by Jackie Azúa Kramer


…is a story about a little girl Estrella and her classmates that explores divided families, homelessness and food insecurity, plus the importance of meaningful connections at school.

In the story, illustrated by Magdalena Mora, a little girl’s father is deported. She wishes people knew how much she misses him and how it affects her at home and school.

I wish you knew…

…I’m a big fan of Ted Talks, like the one with an educator who felt she was making little progress with her students, so she decided to ask them a question. They were to complete this statement on a piece of paper: “I wish my teacher knew…”

She was astonished by their answers. She realized she couldn’t teach kids who felt sad, hungry, scared and angry. It reminded me of my time working as a school counselor in Queens. Creating a community of meaningful classroom relationships based on compassion, respect and kindness needs to be established before students are open to learn.

The heart of Estrella’s story in I WISH YOU KNEW was inspired by my father’s immigrant journey from Ecuador—the emotional cost he paid, and the courage it took, to leave his family and country to come to a new world with the hope of making a better life for himself, just like Estrella’s father.

I wish you knew…

…that young readers can be activists for good. Like Estrella, and her classmates in IWYK, one can be agents of change. Together with kindness, respect and hope one can help to be the change you want to see.

I wish you knew…

…as a writer, I’m interested in stories and characters that reflect our common humanity. Stories which allow readers to interact with it, feel something and ask questions. To write picture books with a more inclusive representation of families in this country. I’m thrilled that there’s a Spanish edition of I WISH YOU KNEW, Ojalá Supieras.

I wish you knew…

…if there’s one concrete craft tip I can share is to apply your five senses when writing. Sight, smell, sound, touch and taste can add much dimension to your writing and leaves room for illustrative narration. We are writing picture books!

In addition, I tend to write in stanzas between 4-6 lines of text. When it comes to editing, nothing beats cutting and pasting your text into stanzas to trim the fat and get to the meat of the story. In addition, like a haiku, one can begin to play with unique and perfect word choices.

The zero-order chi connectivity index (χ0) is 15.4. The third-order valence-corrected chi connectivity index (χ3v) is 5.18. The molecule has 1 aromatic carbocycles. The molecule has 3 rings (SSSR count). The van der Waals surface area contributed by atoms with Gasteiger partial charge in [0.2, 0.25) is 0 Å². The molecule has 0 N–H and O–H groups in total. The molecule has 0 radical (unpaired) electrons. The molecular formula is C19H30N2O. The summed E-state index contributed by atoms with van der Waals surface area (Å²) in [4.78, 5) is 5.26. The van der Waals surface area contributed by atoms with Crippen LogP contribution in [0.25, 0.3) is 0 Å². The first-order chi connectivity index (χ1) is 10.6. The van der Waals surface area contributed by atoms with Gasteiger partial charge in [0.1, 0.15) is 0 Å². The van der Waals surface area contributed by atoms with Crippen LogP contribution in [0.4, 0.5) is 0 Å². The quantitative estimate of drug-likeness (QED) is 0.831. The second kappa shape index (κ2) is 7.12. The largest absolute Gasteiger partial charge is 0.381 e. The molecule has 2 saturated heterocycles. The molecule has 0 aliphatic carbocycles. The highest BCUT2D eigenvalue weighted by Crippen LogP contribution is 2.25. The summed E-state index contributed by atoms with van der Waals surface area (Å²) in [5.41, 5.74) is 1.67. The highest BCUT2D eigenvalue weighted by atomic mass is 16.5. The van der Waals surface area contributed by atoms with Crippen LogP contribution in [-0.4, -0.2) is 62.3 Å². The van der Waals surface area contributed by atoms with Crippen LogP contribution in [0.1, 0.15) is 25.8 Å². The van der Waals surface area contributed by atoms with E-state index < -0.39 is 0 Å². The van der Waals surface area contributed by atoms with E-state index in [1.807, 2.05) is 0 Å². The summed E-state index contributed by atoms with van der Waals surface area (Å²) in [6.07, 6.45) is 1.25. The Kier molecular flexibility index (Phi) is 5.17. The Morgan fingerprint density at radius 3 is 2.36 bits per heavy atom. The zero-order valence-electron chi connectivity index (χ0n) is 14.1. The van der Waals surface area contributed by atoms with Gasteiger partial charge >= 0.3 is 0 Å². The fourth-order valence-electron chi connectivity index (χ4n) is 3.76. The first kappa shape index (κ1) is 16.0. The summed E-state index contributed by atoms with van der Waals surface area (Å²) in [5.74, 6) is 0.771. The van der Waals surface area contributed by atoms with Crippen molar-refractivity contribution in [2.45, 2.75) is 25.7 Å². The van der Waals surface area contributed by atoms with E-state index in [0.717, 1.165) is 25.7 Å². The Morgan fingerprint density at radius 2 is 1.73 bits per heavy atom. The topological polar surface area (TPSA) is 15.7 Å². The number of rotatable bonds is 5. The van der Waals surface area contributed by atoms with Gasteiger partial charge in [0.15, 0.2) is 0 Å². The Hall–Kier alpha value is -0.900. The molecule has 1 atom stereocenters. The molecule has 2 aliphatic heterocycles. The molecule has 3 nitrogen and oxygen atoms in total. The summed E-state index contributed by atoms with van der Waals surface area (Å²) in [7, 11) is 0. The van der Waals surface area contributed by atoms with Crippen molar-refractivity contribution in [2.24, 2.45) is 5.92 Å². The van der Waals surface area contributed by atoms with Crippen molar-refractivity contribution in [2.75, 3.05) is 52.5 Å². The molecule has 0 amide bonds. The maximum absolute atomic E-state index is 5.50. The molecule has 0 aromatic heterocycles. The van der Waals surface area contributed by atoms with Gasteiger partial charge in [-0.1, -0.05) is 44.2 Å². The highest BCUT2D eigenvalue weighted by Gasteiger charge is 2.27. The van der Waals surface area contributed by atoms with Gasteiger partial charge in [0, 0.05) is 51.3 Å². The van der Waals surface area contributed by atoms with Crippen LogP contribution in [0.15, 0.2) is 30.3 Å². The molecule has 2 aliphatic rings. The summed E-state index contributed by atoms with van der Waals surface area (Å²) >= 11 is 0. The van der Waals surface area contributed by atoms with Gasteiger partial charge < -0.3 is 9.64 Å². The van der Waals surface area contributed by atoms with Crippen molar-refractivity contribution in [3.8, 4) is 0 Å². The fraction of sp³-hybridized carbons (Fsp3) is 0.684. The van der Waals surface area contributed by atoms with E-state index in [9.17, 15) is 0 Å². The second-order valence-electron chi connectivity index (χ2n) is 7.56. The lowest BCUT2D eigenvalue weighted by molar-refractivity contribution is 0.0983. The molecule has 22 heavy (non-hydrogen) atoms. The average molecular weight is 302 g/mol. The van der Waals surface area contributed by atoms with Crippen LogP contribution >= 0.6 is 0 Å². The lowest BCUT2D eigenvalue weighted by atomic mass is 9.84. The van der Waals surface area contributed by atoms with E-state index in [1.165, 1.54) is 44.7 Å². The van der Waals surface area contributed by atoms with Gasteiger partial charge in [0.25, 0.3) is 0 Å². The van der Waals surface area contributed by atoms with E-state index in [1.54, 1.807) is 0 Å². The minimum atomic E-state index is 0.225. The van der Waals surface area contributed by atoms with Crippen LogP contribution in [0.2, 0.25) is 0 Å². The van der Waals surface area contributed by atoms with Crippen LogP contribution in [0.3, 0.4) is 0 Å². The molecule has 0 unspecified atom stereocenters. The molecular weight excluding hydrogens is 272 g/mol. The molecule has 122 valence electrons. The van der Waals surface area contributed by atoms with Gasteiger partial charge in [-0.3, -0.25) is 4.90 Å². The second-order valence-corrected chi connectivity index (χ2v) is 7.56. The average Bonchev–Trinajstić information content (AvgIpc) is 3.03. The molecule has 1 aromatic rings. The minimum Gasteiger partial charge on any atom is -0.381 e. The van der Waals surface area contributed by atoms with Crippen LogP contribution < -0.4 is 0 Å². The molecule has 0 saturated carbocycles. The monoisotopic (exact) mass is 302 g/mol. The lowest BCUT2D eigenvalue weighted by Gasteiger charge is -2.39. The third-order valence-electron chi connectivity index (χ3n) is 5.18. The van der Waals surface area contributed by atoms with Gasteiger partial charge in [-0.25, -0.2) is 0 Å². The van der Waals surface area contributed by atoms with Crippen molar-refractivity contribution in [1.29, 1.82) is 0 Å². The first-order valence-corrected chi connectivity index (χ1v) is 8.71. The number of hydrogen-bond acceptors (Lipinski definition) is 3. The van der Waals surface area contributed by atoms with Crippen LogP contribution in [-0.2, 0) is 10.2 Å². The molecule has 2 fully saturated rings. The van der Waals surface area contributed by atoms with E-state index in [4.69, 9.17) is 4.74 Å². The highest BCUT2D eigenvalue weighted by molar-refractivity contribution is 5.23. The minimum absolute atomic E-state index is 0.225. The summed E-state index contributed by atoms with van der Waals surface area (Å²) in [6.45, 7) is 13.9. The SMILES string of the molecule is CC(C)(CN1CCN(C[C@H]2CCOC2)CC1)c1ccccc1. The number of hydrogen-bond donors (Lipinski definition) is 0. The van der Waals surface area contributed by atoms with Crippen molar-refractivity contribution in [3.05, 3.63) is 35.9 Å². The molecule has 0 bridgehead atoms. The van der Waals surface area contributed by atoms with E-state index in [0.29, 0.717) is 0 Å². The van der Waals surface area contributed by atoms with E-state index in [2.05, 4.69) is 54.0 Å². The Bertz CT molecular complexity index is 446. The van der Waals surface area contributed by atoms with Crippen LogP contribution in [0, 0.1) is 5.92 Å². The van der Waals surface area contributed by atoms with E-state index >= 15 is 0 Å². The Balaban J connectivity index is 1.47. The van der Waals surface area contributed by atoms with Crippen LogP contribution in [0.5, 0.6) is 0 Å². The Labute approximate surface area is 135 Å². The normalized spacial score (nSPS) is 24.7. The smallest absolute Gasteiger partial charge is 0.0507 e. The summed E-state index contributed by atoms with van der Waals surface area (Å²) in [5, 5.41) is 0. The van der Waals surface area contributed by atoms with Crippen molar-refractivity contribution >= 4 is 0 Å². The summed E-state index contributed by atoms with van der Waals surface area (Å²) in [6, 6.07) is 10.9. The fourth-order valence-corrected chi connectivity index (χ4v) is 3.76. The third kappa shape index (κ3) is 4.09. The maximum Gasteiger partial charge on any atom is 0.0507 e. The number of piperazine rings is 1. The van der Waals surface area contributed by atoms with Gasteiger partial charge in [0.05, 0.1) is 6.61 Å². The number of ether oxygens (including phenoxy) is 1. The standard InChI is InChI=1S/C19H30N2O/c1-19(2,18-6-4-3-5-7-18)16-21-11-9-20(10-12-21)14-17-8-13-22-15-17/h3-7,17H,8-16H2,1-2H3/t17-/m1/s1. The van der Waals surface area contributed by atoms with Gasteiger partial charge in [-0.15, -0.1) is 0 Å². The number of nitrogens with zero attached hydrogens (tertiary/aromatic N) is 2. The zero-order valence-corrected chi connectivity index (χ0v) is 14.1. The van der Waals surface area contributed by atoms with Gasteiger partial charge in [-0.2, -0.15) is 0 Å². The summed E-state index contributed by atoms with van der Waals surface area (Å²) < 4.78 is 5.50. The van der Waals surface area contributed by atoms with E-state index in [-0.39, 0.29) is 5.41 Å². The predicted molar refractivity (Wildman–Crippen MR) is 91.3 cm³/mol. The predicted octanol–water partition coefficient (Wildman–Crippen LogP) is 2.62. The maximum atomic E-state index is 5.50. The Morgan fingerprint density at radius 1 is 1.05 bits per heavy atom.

I wish you knew…

…This fall I’m looking forward to readers discovering DOROTHY AND HERBERT: ORDINARY PEOPLE AND THEIR EXTRAORDINARY COLLECTION OF ART. It’s my first non-fiction picture book about a librarian and postal clerk who collected modern art in a one-bedroom NY apartment, and then gave it all away to the National Gallery.

And MILES WON’T SMILE—a funny picture book about a little girl who can’t get her new baby brother to smile for her.

I WISH YOU KNEW will be released by Roaring Brook Press on May 25, 2021.

The first 50 people to preorder IWYK from Word Up Community Bookshop will win this giveaway of 11×19 color print and signed bookplate! Visit Word Up Books here.

Jackie is an award-winning and internationally translated children’s author. She earned her MA in Counseling in Education, Queens College. She is a member of the Bank Street Writers Lab. Her picture books include, THE GREEN UMBRELLA, “2017 Bank Street College Best Children’s Books of the Year,” IF YOU WANT TO FALL ASLEEP and her newest THE BOY AND THE GORILLA which received three starred reviews described by Kirkus as “Luminous.”

Her upcoming picture books releasing between 2021-2022 are: I WISH YOU KNEW/OJALÁ SUPIERAS; DOROTHY AND HERBERT: An Ordinary Couple and their Extraordinary Collection of Art; WE ARE ONE; MANOLO AND THE UNICORN and MILES WON’T SMILE.

She lives with her family in Long Island, NY. When not writing, you’ll find her reading, watching old movies and traveling to her family’s roots in Ecuador, Puerto Rico and Spain. Visit her online at, on Twitter @jackiekramer422 and Instagram @jackie_azua_kramer.